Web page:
I thought it was very effective and actually it felt less glitzy than the publicity shots, which was a very positive surprise. One major failure was the way they portrayed Wal-Mart (as the archetypal evil empire…all very original, I know), with the same old faceless workers trying to make ends meet with the minimum wage. The supposed ironic use of the uniform to show their unhappiness just felt too cliché and surely needed a lighter hand…maybe Richard Jones got carried away by the really didactic bit of libretto that accompanied the scene?

Westbroek, gave us an Anna Nicole that is playful, vulnerable, ignorant, dependant, questioning, loving, fun, compassionate. She had also captured some of Smith’s physical expressions and body characteristics that gave her a theatrical completeness. The way she carried herself in the Larry King interview scene was masterful, she was a lovable rogue, at once a junkie and at the same time a girl with dreams and an acute love of dogs *giggle*. All very Anna Nicole and surely a great shorthand for Smith’s public persona. The way she was personified I felt compassion and even protective of her and never thought she was becoming a monstrous caricature, which in my eyes is a major achievement.

The od(bv)ious elephant in the room
The Libretto, Richard Thomas came up with a million and one descriptions of breasts which it momentarily amused but quickly seemed overwrought and silly. Another major misstep were the ariettas written for Virgie, Anna Nicole’s mother (Susan Bickley), a lot of the reviews I have read praise her as the moral centre to this tale of celebrity excess. I have to disagree, most of the lines she was given were just preachy and trite. Especially at the close of Act One her description of the relationship of men and women was going to such an extreme to make it plain show-offish gibberish, was Thomas just trying too hard to shock with adding cum bucket in the libretto? It did not shock me, it just made me question his motives and the more I think the less I trust his heart, with this character, was in the right place. Also another mention that was really pointless and just there for effect was in Finlay’s “Hollywood” moment in the Second Act where he mentions her lesbian PA and how Anna Nicole was riding her…it just seemed such an easy way to a gag that made it pointless and with an unwelcome hint of misogyny. Another issue for me was in the,otherwise, truly effective finale when he made Anna Nicole utter America you whore, which was just a horribly predictable and cliché response to the shuttering of the American dream. For me it ruined a couple of minutes of her monologue before the end which was a true shame, as Eva-Maria was truly remarkable as she is dying in a maelstrom of cameras recording her last moments.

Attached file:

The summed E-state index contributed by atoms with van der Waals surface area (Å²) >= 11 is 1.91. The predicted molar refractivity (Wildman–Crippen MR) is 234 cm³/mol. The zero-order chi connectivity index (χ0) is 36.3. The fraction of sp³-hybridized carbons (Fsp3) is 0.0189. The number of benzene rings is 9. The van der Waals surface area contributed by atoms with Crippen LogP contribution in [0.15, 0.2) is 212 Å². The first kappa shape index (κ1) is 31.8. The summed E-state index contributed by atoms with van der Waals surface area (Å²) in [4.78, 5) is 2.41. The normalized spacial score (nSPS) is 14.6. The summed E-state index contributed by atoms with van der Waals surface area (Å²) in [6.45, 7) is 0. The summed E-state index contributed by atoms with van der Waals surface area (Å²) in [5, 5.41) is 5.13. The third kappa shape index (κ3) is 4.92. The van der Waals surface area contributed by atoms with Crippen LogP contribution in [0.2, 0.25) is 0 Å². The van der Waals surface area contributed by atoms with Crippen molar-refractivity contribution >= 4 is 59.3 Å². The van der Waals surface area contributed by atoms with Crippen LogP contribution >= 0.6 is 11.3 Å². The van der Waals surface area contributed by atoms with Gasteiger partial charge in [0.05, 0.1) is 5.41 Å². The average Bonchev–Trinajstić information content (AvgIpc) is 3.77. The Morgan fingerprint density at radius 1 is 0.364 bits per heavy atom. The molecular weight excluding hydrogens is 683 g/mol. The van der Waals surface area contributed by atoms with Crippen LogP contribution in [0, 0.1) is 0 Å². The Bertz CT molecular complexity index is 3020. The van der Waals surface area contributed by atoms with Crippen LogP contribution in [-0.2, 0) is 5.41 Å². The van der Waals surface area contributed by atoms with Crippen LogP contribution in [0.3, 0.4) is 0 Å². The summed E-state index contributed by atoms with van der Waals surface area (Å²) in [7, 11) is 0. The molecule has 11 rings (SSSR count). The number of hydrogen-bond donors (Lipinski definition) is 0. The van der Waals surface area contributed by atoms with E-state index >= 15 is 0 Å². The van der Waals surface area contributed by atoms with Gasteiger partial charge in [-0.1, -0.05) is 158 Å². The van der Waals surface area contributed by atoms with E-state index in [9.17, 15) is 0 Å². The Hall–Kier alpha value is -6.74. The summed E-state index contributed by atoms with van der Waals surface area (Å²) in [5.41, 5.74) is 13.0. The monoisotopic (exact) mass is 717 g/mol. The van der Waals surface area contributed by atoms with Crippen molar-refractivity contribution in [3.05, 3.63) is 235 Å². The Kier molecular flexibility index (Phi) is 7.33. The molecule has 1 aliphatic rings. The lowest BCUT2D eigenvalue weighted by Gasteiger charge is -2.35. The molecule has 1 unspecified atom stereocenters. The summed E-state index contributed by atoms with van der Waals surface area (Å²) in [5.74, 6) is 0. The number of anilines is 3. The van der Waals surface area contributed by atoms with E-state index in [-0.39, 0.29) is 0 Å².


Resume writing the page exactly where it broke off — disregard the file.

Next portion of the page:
In Conclusion
Anna Nicole may not be revolutionary theatrically or musically but is an interesting addition to the annals of contemporary opera. It was thrilling to watch, despite it’s -mainly- textual failings. The story is coming through loud and clear and the space for character development is there and all it needs is a really good cast to sympathise with the material and bring it to life. The Royal Opera has indeed endowed it’s first outing with a wonderful cast that is both inspirational and starry. For me the greatest achievement of the night was Eva-Maria giving a heart-felt performance with true empathy and understanding. I really hope that we will see her more and more in London in the coming years as she is a truly interesting singer with a great voice and magnetic presence. Of course the big overall question is how much will the work suffer in the hands of a less charismatic lead? I do think a less engaging soprano will expose the numerous shortcomings of the libretto. Let’s hope that if the production is sold to another company or when it returns to the Royal Opera they will iron out some of the clunky dialogue and crass references that have no place in it and do actually jar with the music.